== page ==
In People v. Heimann (1986), 142 Ill. App.3d 197, 491 N.E.2d 872, the court held that for purposes of the offense of driving under the influence of alcohol, "[a]ctual physical control of a vehicle requires only that one is behind the steering wheel in the driver's seat with the ignition key and physically capable of starting the engine and moving the vehicle."Summary of this case from People v. Barlow
Opinion filed April 4, 1986.
Appeal from the Circuit Court of Mercer County; the Hon. Dennis A. DePorter, Judge, presiding.
Robert Agostinelli and Peter A. Carusona, both of State Appellate Defender's Office, of Ottawa, for appellant.
David R. Zwicker, State's Attorney, of Aledo (John X. Breslin and Gerald P. Ursini, both of State's Attorneys Appellate Service Commission, of counsel), for the People.
Following a bench trial, the defendant, Kenneth L. Heimann, was convicted of driving under the influence of alcohol (DUI) (Ill. Rev. Stat. 1983, ch. 95 1/2, par. 11-501(a)(2)), and sentenced to 30 days of incarceration in the Mercer County jail. On appeal, the defendant argues that the State failed to prove beyond a reasonable doubt that he either drove or had actual physical control of a motor vehicle.
The agreed statement of facts set forth the following. On November 30, 1984, the defendant testified that he met Kathy in a tavern. When they later left together between 11 p.m. and midnight, the defendant asked Kathy to drive his automobile, as he was on court supervision for a prior DUI. The defendant made sexual advances toward Kathy while she was driving and caused her to lose control of the automobile and strike a traffic control sign. The car continued down the street and then smashed into a nearby tree. The defendant and Kathy pushed the car back onto the roadway and then attempted to push the car down the road. After only pushing it a short distance, they decided to return to the tavern. The defendant drank to excess and then returned to his auto to remove some personal belongings.
Officer Baird testified that at approximately 2:24 a.m., he saw the defendant unsuccessfully attempting to start his automobile when it was parked on a downhill incline along a street in Matherville. Officer Baird noticed that the defendant emitted a strong alcoholic odor and was unable to walk unassisted. After hearing the defendant speak, and observing his actions, Officer Baird concluded that the defendant was intoxicated. The defendant disputed Officer Baird's testimony.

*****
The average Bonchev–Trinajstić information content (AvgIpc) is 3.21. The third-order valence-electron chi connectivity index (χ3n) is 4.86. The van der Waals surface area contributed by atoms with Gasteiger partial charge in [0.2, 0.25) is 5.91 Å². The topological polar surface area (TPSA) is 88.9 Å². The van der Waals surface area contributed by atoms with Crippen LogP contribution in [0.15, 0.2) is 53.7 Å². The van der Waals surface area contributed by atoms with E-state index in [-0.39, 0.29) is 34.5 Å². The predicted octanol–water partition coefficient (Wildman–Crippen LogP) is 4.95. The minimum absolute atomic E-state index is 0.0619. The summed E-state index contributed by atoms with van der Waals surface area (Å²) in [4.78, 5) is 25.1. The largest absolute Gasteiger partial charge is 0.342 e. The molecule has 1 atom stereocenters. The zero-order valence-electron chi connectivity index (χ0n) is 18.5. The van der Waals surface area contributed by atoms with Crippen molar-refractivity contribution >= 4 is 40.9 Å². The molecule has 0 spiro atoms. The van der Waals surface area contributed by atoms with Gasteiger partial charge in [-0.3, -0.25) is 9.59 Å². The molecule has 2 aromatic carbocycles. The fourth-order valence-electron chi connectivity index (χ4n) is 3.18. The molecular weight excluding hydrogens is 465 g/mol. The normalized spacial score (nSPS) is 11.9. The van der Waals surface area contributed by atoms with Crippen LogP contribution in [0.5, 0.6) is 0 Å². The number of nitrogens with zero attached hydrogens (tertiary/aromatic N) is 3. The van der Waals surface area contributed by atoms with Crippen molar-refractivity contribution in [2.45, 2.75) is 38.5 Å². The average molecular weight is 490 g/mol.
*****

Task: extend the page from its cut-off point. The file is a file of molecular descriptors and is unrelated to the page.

The front end of the defendant's vehicle was damaged. Officer Baird followed a trail of antifreeze several hundred feet from the auto's leaking radiator to a recently damaged tree. Officer Baird also discovered that paint from a nearby damaged traffic control sign matched paint on the automobile's front bumper. The car was towed and ultimately "junked."
Based on its finding that the intoxicated defendant was behind the wheel attempting to start the car, the court found that the defendant was "in control" of the automobile, and thus guilty of DUI, though not guilty of either improper land usage or leaving the scene of a property damage accident.
An essential element of DUI is that the accused drove or was in actual physical control of a vehicle. (Ill. Rev. Stat. 1983, ch. 95 1/2, par. 11-501(a)(2).) The issue herein is whether the defendant was in physical control of a vehicle. The defendant suggests that his inoperative automobile was not a "vehicle." However, any device which may transport a person is a vehicle. (Ill. Rev. Stat. 1983, ch. 95 1/2, par. 1-217.) The defendant's automobile is clearly distinguishable from the vehicle described in People v. Johnson (1976), 43 Ill. App.3d 428, 356 N.E.2d 1373. There, a damaged battery cable and a burned-out starter rendered a car, which was partially located in a ditch, inoperative. The evidence in the instant case, on the other hand, did not conclusively establish that the defendant's auto could not be driven. The front end and the radiator were visibly damaged, but the defendant was able to move the auto. Also, the fact that the car was mobile, located on a downhill incline and was moved subsequent to colliding with the tree, leads us to conclude that the vehicle may have been operated or operative simply by coasting. People v. Vallero (1985), 134 Ill. App.3d 919, 481 N.E.2d 297.
• 1, 2 The trier of fact determines credibility, weight, and inferences to be drawn from witnesses' testimony. Further, we do not disturb convictions unless the evidence is so unreasonable, improbable or unsatisfactory as to justify reasonable doubt of the defendant's guilt. ( People v. Ahern (1983), 119 Ill. App.3d 532, 456 N.E.2d 852.) Actual physical control of a vehicle requires only that one is behind the steering wheel in the driver's seat with the ignition key and physically capable of starting the engine and moving the vehicle. City of Cincinnati v. Kelley (1976), 47 Ohio St.2d 94, 351 N.E.2d 85.
• 3 The trial judge determined that the testimony of the officer was more creditable and that the State met its burden of proving actual physical control. The record provides no reason to disturb that finding. Consequently, we find first, that the defendant was in actual physical control of his vehicle, and second, that the evidence was not so unreasonable, improbable, or unsatisfactory as to raise a reasonable doubt of the defendant's guilt.
Accordingly, the judgment of the circuit court of Mercer County is affirmed.
HEIPLE, P.J., and WOMBACHER, J., concur.